Quickfire Film Reviews| The Vanishing, Fargo, Suite Française

Quickfire film reviews, well it’s in the title, isn’t it?
I’m speedily reviewing old releases, re-watches, and films I didn’t particularly enjoy.

The Vanishing (dir. George Sluizer)
Starring: Jeff Bridges, Kiefer Sutherland, Nancy Travis

This is my kind of horror film.
Not poltergeists, guts, or gore, just an incredible slow burn that puts you in the place of the protagonist, Jeff: desperate to know what happened to Diane Shaver. Jeff Bridges chills as the eerie villain of the film, gripped by a sort of God-Complex – a big leap from his villainous stint as Marvel’s Obadiah Stane – and matches up to Kiefer Sutherland’s visceral performance. There is a deeply uncomfortable atmosphere running through the film which makes this horror so compelling, and has a very satisfying climax, with the plot taking a chilling turn, in the third act. And simply great to see a kick-ass and sleuth-like female character in Rita whose arc was the most satisfying to watch!

Fargo (dir. Joel Coen)
Starring: Frances McDormand, Steve Buscemi, William H. Macy

With this crime thriller cum dark comedy, you can’t help but imagine this being a great inspiration to the likes of Martin McDonagh. Whether intentional or not, the best part of this film for me was its genre-blending foray into comedy – the satire on police procedural systems getting some big laughs from me and the running joke surrounding the dialect of Minnesota hitting just enough “Oh yah”s to have me chuckling throughout.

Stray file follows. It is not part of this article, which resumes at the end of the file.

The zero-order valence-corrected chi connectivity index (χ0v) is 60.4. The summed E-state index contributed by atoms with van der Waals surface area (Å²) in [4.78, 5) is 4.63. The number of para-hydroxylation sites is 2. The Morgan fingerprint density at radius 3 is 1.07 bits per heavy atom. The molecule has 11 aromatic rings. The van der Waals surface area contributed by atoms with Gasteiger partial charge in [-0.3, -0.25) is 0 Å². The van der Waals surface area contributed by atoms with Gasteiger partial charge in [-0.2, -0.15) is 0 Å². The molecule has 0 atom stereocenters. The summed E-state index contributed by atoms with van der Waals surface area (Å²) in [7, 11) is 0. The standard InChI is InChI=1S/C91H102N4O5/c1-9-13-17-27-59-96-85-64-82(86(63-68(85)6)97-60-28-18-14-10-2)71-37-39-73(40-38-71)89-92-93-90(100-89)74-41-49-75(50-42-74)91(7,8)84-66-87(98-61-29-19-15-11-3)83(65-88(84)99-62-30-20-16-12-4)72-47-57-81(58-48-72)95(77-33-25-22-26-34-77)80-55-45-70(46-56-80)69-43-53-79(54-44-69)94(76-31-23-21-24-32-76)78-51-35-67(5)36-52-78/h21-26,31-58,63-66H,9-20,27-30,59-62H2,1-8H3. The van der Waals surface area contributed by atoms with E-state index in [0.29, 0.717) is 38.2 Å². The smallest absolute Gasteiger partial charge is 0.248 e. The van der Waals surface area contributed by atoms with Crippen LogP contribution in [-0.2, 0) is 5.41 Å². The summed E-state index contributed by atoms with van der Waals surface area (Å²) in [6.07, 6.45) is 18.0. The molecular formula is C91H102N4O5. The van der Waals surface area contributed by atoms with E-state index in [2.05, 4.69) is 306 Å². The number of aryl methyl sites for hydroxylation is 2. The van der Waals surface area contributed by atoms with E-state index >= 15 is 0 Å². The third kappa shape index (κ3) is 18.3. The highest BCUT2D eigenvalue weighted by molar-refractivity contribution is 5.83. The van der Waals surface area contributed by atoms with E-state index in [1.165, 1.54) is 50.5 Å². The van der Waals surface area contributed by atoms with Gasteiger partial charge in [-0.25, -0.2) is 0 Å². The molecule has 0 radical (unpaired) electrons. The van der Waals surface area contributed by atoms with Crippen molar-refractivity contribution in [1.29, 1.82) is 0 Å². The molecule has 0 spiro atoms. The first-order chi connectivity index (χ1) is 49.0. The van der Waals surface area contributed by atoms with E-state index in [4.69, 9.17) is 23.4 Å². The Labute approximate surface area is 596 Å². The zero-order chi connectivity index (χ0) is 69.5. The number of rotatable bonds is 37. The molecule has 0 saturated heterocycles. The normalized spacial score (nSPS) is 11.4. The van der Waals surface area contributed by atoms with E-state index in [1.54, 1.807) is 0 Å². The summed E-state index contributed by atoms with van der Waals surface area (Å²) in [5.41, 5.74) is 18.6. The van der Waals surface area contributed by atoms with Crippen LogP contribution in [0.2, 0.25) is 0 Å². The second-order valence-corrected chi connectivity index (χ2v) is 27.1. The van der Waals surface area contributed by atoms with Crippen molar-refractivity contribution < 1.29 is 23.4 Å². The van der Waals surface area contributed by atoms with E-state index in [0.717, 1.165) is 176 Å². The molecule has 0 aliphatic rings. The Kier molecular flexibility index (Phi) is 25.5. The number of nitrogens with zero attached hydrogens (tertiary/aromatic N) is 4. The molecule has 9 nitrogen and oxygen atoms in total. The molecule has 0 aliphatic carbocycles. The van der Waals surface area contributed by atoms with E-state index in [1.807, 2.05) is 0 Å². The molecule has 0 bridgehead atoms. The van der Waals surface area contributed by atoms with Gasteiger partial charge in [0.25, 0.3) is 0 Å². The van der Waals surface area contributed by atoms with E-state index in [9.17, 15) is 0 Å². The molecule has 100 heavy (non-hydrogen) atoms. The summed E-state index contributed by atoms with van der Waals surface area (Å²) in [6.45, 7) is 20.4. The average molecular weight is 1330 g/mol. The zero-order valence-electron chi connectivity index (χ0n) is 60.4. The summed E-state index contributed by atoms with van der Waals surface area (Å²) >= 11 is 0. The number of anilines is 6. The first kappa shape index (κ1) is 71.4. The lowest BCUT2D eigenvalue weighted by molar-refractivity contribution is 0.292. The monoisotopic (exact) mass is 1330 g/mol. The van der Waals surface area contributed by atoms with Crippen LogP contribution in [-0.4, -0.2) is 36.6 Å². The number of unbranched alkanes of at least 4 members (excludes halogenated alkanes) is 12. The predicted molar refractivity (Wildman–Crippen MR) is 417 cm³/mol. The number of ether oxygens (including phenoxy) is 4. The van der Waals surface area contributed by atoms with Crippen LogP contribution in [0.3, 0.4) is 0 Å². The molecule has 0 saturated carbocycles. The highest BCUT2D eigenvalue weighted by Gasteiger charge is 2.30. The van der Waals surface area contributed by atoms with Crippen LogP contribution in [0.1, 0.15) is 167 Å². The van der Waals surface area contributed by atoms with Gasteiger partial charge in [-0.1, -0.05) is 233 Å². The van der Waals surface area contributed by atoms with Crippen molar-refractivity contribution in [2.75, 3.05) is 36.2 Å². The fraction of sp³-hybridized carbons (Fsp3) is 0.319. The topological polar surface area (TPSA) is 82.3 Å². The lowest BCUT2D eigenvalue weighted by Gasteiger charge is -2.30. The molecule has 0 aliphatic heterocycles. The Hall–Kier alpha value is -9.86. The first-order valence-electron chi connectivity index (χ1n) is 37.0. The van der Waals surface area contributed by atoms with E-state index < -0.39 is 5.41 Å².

This film sports a stellar cast; this is Buscemi at the best I’ve ever seen him, and McDormand is wonderful in this Oscar-winning performance, finding the balance of perceptive, calm, and somewhat naive in her way of always seeking the best in people.
Where I felt the film lacked, however, was in its climax. It felt almost nonexistent; the characters never came together, there was no moment of real tension, and the end credits rolled before I even realised we were finished!

Suite Française (dir. Saul Dibb)
Starring: Michelle Williams, Ruth Wilson, Matthias Schoenaerts

There’s a great bleakness in this film, coming from its colouring and overall cinematography. This works so well in bringing out the sombre nature of the story, which sadly never pronounces itself as anything more than a mismatch of various subplots, unlike other WW2 dramas. Moreover, it feels slightly undecided on its stance on certain aspects of the film (ie. In the presentation of various French-German relationships) but not so much that it spoilt the viewing. It had a lot of potential, made all the more clear by the compelling performances from Michelle Williams, Ruth Williams, and Sam Riley, as well as its wonderful score by Rael Jones; I can’t wait to add some of the pieces to my playlist!

Have you seen any of these films?
Let me know what you thought of them in the comments!

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